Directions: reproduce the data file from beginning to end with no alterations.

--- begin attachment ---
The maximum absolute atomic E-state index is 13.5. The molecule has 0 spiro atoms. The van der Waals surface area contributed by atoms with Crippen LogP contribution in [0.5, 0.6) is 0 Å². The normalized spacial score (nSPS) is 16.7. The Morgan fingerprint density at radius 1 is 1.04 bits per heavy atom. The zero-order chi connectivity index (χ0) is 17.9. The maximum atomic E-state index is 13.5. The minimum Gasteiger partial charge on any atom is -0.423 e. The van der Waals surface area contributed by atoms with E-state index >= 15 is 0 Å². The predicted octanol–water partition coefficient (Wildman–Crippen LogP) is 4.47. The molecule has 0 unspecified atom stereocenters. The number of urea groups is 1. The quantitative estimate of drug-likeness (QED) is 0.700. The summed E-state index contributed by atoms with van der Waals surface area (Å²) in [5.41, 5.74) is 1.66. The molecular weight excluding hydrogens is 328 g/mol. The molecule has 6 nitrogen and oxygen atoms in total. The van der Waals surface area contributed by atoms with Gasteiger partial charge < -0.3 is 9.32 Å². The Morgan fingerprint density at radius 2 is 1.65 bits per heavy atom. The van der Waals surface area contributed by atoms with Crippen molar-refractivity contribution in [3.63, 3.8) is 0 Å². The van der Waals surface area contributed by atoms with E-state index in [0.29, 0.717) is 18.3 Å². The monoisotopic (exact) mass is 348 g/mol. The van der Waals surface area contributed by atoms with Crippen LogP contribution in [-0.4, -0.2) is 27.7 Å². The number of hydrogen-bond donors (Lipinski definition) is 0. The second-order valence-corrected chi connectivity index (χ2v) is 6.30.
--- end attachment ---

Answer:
The maximum absolute atomic E-state index is 13.5. The molecule has 0 spiro atoms. The van der Waals surface area contributed by atoms with Crippen LogP contribution in [0.5, 0.6) is 0 Å². The normalized spacial score (nSPS) is 16.7. The Morgan fingerprint density at radius 1 is 1.04 bits per heavy atom. The zero-order chi connectivity index (χ0) is 17.9. The maximum atomic E-state index is 13.5. The minimum Gasteiger partial charge on any atom is -0.423 e. The van der Waals surface area contributed by atoms with E-state index >= 15 is 0 Å². The predicted octanol–water partition coefficient (Wildman–Crippen LogP) is 4.47. The molecule has 0 unspecified atom stereocenters. The number of urea groups is 1. The quantitative estimate of drug-likeness (QED) is 0.700. The summed E-state index contributed by atoms with van der Waals surface area (Å²) in [5.41, 5.74) is 1.66. The molecular weight excluding hydrogens is 328 g/mol. The molecule has 6 nitrogen and oxygen atoms in total. The van der Waals surface area contributed by atoms with Gasteiger partial charge < -0.3 is 9.32 Å². The Morgan fingerprint density at radius 2 is 1.65 bits per heavy atom. The van der Waals surface area contributed by atoms with Crippen molar-refractivity contribution in [3.63, 3.8) is 0 Å². The van der Waals surface area contributed by atoms with E-state index in [0.29, 0.717) is 18.3 Å². The monoisotopic (exact) mass is 348 g/mol. The van der Waals surface area contributed by atoms with Crippen LogP contribution in [-0.4, -0.2) is 27.7 Å². The number of hydrogen-bond donors (Lipinski definition) is 0. The second-order valence-corrected chi connectivity index (χ2v) is 6.30.